Florida State fish tostadas and the tailgating challenge

These Florida-state inspired fish tostadas are no-fuss, perfect for a weeknight meal. Pair them with black beans and your favorite salsa.

Laura Edwins/The Christian Science Monitor
These fish tostadas are topped with mushrooms, green pepper, mango salsa, and feta cheese.
'Taste of the Town, a Guided Tour of College Football's Best Places to Eat' by Todd Blackledge and JR Rosenthal (206 pp., Center Street, $20)

I grew up in Southwest Florida, Gator country. There's nary a pickup truck without a University of Florida license plate or bumper sticker. Most kids from my high school spend their junior year focused on getting into UF. The Florida-Florida State game is an event second only to our town's annual parade.

But in my family, Gator hatred runs deep. My parents both grew up in Miami, and are die-hard Canes fans, so in their eyes orange and blue is the most insidious color combination imaginable. I was the loyalist, and attended University of Miami. My sister, the rebel, attended University of Florida. With minimal teeth-grinding my parents made the six-hour drive to Gainesville and moved her into her Swamp-adjacent dorm. They graciously accepted token "Gator Dad" and "Gator Mom" coffee mugs with barely a grimace. Latent football animosity turned on our common rival, Florida State

Through this earth-shattering changing of loyalties did my parents take into consideration the fact that neither my sister nor I ever gave two thoughts to football? The realization that two rabid football fans raised two kids with athletic aversion seems beyond them. Even now that we've both graduated they gleefully report football scores and play highlights for all three schools, as well as the Miami Dolphins, on a weekly basis during football season.

So, it was with only a little guilt that I cooked and ate Florida State-inspired fish tostadas from “Taste of the Town,” by ESPN college football analyst Todd Blackledge. They may have been featured under the FSU section but the ingredients, fresh fish, black beans, and grilled veggies, could really celebrate any school from the sunshine state. Like most of the recipes in Blackledge's book, there were no complicated or fussy instructions and the meal came together quickly. I added a few special toppings – crumbled feta cheese and mango salsa – for a salty kick and a nod to Miami. 

Got a good football story? Enter our tailgating challenge!

Send your favorite tailgating or game day recipe to food@csps.com. Please include an ingredient list, step-by-step numbered instructions, along with your name, hometown, and e-mail address. Please submit your recipe and football story by October 7. We will contact the winner. The winner's recipe will appear in Stir It Up! and he or she will receive a signed copy of "Taste of the Town" by Todd Blackledge.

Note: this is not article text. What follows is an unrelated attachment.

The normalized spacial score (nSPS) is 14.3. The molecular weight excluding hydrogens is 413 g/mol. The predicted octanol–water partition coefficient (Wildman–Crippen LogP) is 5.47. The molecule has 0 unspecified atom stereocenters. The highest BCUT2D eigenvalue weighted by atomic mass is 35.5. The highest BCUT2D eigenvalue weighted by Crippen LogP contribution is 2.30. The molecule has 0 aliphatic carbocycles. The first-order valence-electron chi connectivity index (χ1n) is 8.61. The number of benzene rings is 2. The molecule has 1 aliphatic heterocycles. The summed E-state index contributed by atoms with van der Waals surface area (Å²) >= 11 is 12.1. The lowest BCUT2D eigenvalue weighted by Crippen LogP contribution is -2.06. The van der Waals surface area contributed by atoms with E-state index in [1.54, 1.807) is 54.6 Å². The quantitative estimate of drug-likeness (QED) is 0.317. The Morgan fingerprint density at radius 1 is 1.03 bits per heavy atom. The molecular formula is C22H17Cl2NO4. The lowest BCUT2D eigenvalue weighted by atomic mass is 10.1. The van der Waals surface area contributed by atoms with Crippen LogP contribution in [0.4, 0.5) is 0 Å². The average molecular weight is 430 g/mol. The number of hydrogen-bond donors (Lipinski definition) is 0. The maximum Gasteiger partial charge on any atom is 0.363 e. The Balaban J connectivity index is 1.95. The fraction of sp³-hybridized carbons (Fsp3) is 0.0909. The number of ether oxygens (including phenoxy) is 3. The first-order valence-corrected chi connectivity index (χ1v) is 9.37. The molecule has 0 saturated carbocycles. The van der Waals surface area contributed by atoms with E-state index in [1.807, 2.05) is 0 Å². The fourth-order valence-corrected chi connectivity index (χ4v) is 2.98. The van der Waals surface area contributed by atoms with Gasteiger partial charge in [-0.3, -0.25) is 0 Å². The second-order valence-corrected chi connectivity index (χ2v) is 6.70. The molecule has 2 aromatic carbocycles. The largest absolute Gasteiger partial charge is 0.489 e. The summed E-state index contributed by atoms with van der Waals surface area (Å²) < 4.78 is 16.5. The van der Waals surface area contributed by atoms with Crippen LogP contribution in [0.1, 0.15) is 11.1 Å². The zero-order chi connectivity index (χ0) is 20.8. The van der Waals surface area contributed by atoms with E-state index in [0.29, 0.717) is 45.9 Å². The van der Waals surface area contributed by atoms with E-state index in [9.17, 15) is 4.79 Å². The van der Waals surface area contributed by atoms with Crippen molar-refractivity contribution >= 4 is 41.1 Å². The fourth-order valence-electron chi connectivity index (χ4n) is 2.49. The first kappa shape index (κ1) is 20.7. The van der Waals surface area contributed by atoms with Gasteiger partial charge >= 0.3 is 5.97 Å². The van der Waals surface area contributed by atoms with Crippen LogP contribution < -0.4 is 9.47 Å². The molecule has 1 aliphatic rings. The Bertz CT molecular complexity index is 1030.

Florida State fish tostadas
Reprinted with permission from "Taste of the Town" by Todd Blackledge and J.R. Rosenthal
Serves 4

Four 5-ounce pieces of fish of your choice (grouper, mahi mahi, tuna, or salmon)

2 to 3 teaspoons Old Bay seasoning

Cooked black beans (see recipe below)

2 to 3 tablespoons grilled mushrooms

2 to 3 tablespoons grilled onions

2 to 3 tablespoons grilled peppers

1 to 2 tablespoons mild or hot salsa

1. Season the fish with Old Bay.

2. Cook the fish on a grill pan until cooked through – do not overcook fish or it will dry out!

3. Lightly butter a 10-inch flour tortilla and brown on both sides.

4. Top the tortilla with black beans and rice, then add the fish, and finish by topping with grilled mushrooms, onions, and peppers. Serve with your choice of mild or hot salsa. 

Black beans
Serves 4

2 pounds black beans

2 teaspoons chopped red and green bell peppers

1 small white onion, chopped

2 teaspoons fresh basil, chopped

2 teaspoons fresh oregano, chopped

2 teaspoons chili powder

1 teaspoon cumin

1 garlic clove, minced

1 teaspoon cayenne

1 teaspoon salt

2 cups chopped tomatoes

1. Combine all the ingredients except for the salt and the tomatoes, cover with water, and boil until the beans are soft, stirring frequently and adding water if needed.

2. When the beans are soft, stir in the salt and the tomatoes.

3. Drain the beans of excess liquid and serve with the fish as a side dish.

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